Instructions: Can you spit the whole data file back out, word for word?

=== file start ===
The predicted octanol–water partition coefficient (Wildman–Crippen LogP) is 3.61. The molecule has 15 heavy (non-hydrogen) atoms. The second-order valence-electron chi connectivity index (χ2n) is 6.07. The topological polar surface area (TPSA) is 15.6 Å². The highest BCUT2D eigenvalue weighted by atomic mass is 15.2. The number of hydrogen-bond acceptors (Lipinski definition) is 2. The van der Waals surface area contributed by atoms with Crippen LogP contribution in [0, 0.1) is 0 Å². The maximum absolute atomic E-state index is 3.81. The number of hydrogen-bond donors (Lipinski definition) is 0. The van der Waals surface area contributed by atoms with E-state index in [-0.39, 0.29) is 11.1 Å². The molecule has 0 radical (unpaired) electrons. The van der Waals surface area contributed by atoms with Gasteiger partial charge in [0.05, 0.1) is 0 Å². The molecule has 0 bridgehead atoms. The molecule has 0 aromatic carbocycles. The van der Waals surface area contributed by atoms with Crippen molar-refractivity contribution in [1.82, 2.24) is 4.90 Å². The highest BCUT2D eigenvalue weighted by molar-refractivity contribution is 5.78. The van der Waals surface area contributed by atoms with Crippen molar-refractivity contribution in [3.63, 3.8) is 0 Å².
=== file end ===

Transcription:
The predicted octanol–water partition coefficient (Wildman–Crippen LogP) is 3.61. The molecule has 15 heavy (non-hydrogen) atoms. The second-order valence-electron chi connectivity index (χ2n) is 6.07. The topological polar surface area (TPSA) is 15.6 Å². The highest BCUT2D eigenvalue weighted by atomic mass is 15.2. The number of hydrogen-bond acceptors (Lipinski definition) is 2. The van der Waals surface area contributed by atoms with Crippen LogP contribution in [0, 0.1) is 0 Å². The maximum absolute atomic E-state index is 3.81. The number of hydrogen-bond donors (Lipinski definition) is 0. The van der Waals surface area contributed by atoms with E-state index in [-0.39, 0.29) is 11.1 Å². The molecule has 0 radical (unpaired) electrons. The van der Waals surface area contributed by atoms with Gasteiger partial charge in [0.05, 0.1) is 0 Å². The molecule has 0 bridgehead atoms. The molecule has 0 aromatic carbocycles. The van der Waals surface area contributed by atoms with Crippen molar-refractivity contribution in [1.82, 2.24) is 4.90 Å². The highest BCUT2D eigenvalue weighted by molar-refractivity contribution is 5.78. The van der Waals surface area contributed by atoms with Crippen molar-refractivity contribution in [3.63, 3.8) is 0 Å².